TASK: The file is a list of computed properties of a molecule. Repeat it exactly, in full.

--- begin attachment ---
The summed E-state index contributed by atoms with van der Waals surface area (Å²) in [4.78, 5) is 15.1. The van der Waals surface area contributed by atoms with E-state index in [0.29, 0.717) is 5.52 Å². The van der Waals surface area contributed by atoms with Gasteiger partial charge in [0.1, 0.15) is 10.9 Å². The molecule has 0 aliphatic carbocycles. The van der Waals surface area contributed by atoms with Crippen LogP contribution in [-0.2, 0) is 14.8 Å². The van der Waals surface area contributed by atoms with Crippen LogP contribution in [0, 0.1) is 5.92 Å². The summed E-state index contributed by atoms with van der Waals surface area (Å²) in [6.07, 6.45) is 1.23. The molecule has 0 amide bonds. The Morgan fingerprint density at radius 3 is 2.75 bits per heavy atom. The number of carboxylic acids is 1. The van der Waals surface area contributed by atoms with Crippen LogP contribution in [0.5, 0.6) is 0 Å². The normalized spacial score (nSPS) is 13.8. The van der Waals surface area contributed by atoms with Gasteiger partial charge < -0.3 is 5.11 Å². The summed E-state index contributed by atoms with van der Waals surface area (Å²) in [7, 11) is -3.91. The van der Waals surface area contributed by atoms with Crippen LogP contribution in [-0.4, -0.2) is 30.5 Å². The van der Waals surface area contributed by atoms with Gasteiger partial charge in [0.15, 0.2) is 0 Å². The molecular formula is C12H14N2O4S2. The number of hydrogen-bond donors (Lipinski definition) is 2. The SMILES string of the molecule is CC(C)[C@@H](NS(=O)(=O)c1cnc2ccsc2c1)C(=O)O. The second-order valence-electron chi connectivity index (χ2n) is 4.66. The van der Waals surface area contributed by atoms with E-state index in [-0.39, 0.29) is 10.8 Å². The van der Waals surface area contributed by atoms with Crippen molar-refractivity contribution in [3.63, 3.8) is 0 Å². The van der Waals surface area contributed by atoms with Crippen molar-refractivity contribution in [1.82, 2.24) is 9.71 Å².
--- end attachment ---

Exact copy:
The summed E-state index contributed by atoms with van der Waals surface area (Å²) in [4.78, 5) is 15.1. The van der Waals surface area contributed by atoms with E-state index in [0.29, 0.717) is 5.52 Å². The van der Waals surface area contributed by atoms with Gasteiger partial charge in [0.1, 0.15) is 10.9 Å². The molecule has 0 aliphatic carbocycles. The van der Waals surface area contributed by atoms with Crippen LogP contribution in [-0.2, 0) is 14.8 Å². The van der Waals surface area contributed by atoms with Crippen LogP contribution in [0, 0.1) is 5.92 Å². The summed E-state index contributed by atoms with van der Waals surface area (Å²) in [6.07, 6.45) is 1.23. The molecule has 0 amide bonds. The Morgan fingerprint density at radius 3 is 2.75 bits per heavy atom. The number of carboxylic acids is 1. The van der Waals surface area contributed by atoms with Crippen LogP contribution in [0.5, 0.6) is 0 Å². The normalized spacial score (nSPS) is 13.8. The van der Waals surface area contributed by atoms with Gasteiger partial charge < -0.3 is 5.11 Å². The summed E-state index contributed by atoms with van der Waals surface area (Å²) in [7, 11) is -3.91. The van der Waals surface area contributed by atoms with Crippen LogP contribution in [-0.4, -0.2) is 30.5 Å². The van der Waals surface area contributed by atoms with Gasteiger partial charge in [0.15, 0.2) is 0 Å². The molecular formula is C12H14N2O4S2. The number of hydrogen-bond donors (Lipinski definition) is 2. The SMILES string of the molecule is CC(C)[C@@H](NS(=O)(=O)c1cnc2ccsc2c1)C(=O)O. The second-order valence-electron chi connectivity index (χ2n) is 4.66. The van der Waals surface area contributed by atoms with E-state index in [-0.39, 0.29) is 10.8 Å². The van der Waals surface area contributed by atoms with Crippen molar-refractivity contribution in [3.63, 3.8) is 0 Å². The van der Waals surface area contributed by atoms with Crippen molar-refractivity contribution in [1.82, 2.24) is 9.71 Å².